There are countless arrests for Assault in the Third Degree, New York Penal Law 120.00, Assault in the Second Degree, New York Penal Law 120.05, and Assault in the First Degree, New York Penal Law 120.10, charges every year in New York City. An issue that arises incredibly frequently, and one that many criminal lawyers must contend, involves the misdemeanor crime of Assault in the Third Degree prosecutions. That question, a genuine legal one, is what amounts to “substantial pain” in the eyes of the New York criminal code? The reason that this is such a common issue is that one requirement for Assault in the Third Degree under the New York State Penal Law is that the victim suffered a “physical injury.” The law in New York is that, in addition to more obvious injuries like broken bones, only requires that an alleged victim suffer “substantial pain” as one kind of “physical injury.” Interesting for many reasons, not least of which is that pain is such a subjective thing, there is a legal threshold that the prosecution must meet. If your bone is broken, it’s either broken or it isn’t – it’s an objective standard. Pain is far more nebulous, and leaves a lot of room for interpretation both in terms of the person allegedly suffering as well as a judge who will review a criminal complaint for legal sufficiency.
Orders or Protection are perhaps the most frequent basis for Criminal Contempt charges in New York. Such charges and criminal cases have become so routine, that the actual complaints charging a defendant with such an offense can become so pro forma as to become almost meaningless. However, the accusations in even the simplest, most routine criminal complaint are of critical importance to a New York Criminal Contempt arrest and case. One way in which a person can violate the terms of a typical Order of Protection is by going to the protected person’s home. This can even include standing outside the front door of the protected person’s apartment building. Irrespective of the context, it is possible that the protected person is not willing to cooperate with law enforcement, and did not want the defendant arrested in the first place. In that scenario, the prosecution will often attempt to rely on other witnesses to the crime, such as family, friends, bystanders or police officers. However, this can often create gaps and shortcomings in information and support for the allegations, which can manifest themselves in the criminal complaints themselves. This was precisely the situation presented to the trial Court in People v. Friedman, 48 Misc.3d 817 (Queens Co. Crim Ct. 2015).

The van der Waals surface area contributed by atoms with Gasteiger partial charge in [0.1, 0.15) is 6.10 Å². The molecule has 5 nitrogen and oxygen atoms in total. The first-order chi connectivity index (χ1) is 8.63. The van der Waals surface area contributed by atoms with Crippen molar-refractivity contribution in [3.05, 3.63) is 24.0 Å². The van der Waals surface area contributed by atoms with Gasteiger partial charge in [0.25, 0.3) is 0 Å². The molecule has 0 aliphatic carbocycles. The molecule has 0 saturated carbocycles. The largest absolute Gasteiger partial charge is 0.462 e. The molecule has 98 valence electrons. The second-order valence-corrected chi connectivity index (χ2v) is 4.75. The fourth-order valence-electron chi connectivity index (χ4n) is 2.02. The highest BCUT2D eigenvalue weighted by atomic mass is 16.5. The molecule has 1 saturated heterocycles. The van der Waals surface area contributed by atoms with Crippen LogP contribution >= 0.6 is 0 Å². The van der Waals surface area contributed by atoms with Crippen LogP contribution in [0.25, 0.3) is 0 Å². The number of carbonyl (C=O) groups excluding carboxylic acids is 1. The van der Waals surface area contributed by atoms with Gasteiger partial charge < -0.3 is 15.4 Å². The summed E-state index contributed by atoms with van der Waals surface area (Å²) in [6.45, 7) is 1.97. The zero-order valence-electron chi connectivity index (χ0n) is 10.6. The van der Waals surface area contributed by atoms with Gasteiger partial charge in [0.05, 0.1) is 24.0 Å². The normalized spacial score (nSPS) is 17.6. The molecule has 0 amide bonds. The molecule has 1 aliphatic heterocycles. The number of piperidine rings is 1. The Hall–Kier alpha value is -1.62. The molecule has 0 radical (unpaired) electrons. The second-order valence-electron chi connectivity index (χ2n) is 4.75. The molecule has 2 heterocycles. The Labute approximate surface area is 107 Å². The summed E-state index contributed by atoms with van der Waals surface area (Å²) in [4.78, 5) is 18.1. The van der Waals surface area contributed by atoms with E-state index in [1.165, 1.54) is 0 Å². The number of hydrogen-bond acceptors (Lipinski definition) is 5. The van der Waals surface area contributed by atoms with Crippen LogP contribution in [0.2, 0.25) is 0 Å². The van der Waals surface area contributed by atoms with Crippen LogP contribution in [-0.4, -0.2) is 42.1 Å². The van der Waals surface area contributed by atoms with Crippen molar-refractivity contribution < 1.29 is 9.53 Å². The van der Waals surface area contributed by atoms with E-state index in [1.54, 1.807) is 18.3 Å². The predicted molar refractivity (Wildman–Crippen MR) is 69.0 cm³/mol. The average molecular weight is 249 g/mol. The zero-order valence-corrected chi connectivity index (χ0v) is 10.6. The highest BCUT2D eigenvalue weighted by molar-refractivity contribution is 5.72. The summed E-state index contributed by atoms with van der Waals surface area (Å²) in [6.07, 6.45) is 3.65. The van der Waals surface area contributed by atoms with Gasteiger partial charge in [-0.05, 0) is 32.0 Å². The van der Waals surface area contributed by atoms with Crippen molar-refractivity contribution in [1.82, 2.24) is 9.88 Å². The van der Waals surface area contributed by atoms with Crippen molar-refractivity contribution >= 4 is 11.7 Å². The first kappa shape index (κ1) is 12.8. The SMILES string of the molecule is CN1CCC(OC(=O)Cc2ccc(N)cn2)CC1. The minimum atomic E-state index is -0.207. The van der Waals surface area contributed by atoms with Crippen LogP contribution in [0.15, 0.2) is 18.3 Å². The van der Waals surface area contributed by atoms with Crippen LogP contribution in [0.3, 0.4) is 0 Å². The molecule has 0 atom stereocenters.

The term “dangerous instrument” is used throughout the New York State Penal Law as an elements of certain criminal charges, typically violent felonies such as Assault in the Second Degree, New York Penal Law 120.05(2), but for other misdemeanor crimes such as Fourth Degree Criminal Possession of a Weapon, New York Penal Law 265.01(2). From the context of the criminal statutes in which the term is used, it is easy to understand that the term “dangerous instrument” is basically referring to the use of a weapon. But what qualifies as a weapon and how is it different from a “dangerous instrument?” Not a complete analysis of the law nor a substitute for a consultation with your criminal lawyer, the following helps answers this question.